As more emphasis is placed on value-based care, health plans are looking to devote more resources toward lowering costs and improving outcomes. Adopting new technology-enabled approaches that help patients take control of their own well-being can be a win for the patient, physician and health plan, helping to achieve quality and cost goals without requiring significant increases in human resources.
This is perhaps why we’ve observed an uptick in the investment of “point solutions,” each of which purports to address some subset of patient needs, support physicians, and meet the demands of health plans’ different business lines. In fact, according to a survey conducted by Wellframe, 50 percent of organizations manage anywhere from four to nine different digital point solutions such as disease-specific apps, wellness programs, technology solutions like texting, or customer service tools.
As a result, physicians, patients, health plans, and their care teams are suffering from a condition known as “point solution fatigue” where they’re overwhelmed by managing multiple apps, and health plans are left without measurable results.
Instead of implementing a suite of different point solutions, our experience has shown that a single comprehensive approach to health management better supports patients beyond the walls of care facilities. To combat point solution fatigue, organizations should adhere to the following principles.
- Support the whole person
By 2030, nearly one in two Americans will be living with one or more chronic conditions, according to a RAND Health report. But when it comes to helping this high-risk population improve their health, we must also keep in mind that 80 percent of outcomes are determined by non-clinical factors such as behavior, environment, and socioeconomics.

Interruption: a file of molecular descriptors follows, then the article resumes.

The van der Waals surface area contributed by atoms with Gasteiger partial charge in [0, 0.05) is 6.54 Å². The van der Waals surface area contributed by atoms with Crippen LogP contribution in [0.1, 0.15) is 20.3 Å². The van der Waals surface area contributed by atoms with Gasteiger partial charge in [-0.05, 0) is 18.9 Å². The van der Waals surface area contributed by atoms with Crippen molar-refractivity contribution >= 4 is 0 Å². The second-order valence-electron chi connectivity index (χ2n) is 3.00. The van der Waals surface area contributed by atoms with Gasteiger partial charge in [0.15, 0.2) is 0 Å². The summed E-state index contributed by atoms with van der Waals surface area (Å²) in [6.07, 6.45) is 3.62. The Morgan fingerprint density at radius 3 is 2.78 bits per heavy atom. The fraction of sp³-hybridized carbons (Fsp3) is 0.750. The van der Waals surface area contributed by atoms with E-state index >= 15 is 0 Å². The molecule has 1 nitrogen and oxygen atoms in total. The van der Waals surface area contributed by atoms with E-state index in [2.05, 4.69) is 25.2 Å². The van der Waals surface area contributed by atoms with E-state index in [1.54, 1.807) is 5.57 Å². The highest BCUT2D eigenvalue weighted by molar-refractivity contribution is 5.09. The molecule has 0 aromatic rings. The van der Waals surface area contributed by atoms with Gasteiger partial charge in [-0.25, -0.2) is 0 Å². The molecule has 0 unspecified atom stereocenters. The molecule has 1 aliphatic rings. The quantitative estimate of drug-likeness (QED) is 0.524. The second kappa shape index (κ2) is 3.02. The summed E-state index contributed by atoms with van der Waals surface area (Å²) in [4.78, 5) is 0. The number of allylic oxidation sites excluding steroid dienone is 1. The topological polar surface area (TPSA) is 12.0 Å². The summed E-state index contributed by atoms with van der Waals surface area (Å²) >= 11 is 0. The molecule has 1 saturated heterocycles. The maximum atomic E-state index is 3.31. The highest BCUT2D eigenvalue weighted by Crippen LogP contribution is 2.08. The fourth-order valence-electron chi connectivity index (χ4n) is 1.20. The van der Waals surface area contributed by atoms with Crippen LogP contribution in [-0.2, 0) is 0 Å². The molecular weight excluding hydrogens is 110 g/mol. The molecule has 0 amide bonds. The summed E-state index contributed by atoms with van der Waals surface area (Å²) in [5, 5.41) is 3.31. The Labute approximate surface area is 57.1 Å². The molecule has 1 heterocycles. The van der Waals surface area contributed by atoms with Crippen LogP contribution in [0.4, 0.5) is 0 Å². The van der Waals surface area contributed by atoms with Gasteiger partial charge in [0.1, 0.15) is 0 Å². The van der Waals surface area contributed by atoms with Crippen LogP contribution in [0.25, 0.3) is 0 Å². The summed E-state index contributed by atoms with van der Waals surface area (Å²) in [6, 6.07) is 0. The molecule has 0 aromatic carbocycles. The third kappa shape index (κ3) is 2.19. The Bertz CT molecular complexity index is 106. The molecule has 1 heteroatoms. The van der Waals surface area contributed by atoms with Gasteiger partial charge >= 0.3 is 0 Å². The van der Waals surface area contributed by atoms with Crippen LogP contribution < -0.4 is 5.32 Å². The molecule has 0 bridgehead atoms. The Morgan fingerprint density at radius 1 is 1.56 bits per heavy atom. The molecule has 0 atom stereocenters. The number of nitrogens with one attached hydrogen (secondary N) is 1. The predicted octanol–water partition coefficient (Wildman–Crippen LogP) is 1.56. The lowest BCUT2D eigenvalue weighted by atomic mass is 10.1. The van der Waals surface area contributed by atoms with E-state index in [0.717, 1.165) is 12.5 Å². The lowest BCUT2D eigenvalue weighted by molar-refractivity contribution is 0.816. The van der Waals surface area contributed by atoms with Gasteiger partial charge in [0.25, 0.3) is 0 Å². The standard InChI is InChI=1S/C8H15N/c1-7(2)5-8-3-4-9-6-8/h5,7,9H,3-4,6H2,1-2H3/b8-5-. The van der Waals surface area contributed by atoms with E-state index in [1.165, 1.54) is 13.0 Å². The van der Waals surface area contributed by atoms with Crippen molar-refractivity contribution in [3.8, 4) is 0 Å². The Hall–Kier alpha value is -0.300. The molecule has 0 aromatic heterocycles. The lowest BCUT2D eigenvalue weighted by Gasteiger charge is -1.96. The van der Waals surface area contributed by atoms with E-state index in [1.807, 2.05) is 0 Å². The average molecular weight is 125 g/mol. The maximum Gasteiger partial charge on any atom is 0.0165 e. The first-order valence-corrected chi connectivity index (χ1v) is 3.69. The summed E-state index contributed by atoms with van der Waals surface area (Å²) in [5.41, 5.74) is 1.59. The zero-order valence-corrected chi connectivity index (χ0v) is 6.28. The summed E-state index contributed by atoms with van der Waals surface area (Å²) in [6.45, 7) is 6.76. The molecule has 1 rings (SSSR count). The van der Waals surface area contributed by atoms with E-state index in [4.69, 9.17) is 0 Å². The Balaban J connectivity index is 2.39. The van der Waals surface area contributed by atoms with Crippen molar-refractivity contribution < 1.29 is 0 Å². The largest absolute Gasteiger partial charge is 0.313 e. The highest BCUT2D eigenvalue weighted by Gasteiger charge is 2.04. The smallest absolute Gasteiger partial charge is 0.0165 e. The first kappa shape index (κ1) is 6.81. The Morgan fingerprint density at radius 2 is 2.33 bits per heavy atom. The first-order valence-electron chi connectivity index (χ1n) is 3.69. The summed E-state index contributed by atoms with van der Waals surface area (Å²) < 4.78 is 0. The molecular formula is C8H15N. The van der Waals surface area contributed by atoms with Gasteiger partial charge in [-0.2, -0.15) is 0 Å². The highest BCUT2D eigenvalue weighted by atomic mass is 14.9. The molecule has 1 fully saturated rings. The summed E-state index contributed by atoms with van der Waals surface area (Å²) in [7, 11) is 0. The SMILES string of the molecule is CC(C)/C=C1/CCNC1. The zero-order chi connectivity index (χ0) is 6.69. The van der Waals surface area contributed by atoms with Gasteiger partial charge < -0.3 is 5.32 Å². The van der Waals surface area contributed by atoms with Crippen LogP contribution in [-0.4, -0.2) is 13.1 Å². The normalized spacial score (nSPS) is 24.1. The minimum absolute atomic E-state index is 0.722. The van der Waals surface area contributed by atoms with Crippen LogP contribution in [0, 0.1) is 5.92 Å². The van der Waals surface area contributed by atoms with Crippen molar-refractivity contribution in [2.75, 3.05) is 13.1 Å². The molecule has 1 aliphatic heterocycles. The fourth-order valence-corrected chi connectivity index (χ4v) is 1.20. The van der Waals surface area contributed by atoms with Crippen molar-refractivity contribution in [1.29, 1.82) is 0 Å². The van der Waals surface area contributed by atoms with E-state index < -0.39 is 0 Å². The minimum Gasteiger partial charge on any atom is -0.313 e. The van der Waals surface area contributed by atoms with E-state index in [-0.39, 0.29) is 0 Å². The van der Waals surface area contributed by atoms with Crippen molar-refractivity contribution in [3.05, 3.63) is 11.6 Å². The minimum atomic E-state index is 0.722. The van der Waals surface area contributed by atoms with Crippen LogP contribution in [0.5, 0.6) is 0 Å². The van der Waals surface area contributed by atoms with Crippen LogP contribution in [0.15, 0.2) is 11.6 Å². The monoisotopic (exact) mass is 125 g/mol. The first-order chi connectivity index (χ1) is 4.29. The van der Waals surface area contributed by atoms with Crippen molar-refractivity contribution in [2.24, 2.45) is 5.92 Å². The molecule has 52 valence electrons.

Rather than offering condition-specific apps or wellness point solutions, plans must be able to deliver comprehensive, personalized, and holistic support by doing the following:
Meet both clinical and social needs
- Address lifestyle and socioeconomic factors that are critical to improving health
- Utilize interactive surveys to screen for social determinant needs such as transportation, financial concerns, social support, and safety
- Deliver personalized health education tailored to those social needs, within the context of their clinical needs, so the member can visualize how therapeutic lifestyle changes have can have positive, direct impact on health
Address comorbidities with comprehensive clinical programs
- Address overlapping symptoms and the challenges of polypharmacy by supporting conditions simultaneously (one in four Americans have multiple chronic diseases, according to the CDC)
- Offer a broad range of clinical programs in a single solution to support multiple chronic conditions like diabetes, COPD, and asthma, as well as transitional care and behavioral health
Utilize multiple channels
- Deliver health management support through a combination of phone calls, messaging, apps, web, and video chat so members can choose the method that meets their needs
- Provide more frequent support and guidance than intermittent calls
Meet health literacy standards
- Deliver health education content at a fourth-grade reading level (using short sentences with basic structure and simple words) for broad accessibility
- Use creative solutions such as videos, bullet points, highlighting, bolding, colors, and images to deliver education to members with a variety of learning needs
- Provide definitions for medical terminology
- Break complex concepts into digestible pieces
Finally, it’s important to empower team members to determine what information to send, depending on the individual needs of each individual.
- Unify engagement
As anyone with clinical experience can attest, care can suffer when it is not coordinated across the various specialties involved with a patient’s care plan. Digital engagement point solutions are often delivered in a siloed fashion, which can not only cause point solution fatigue, but also result in a lack of insight into patient needs, inefficient outreach, and, ultimately, poor care.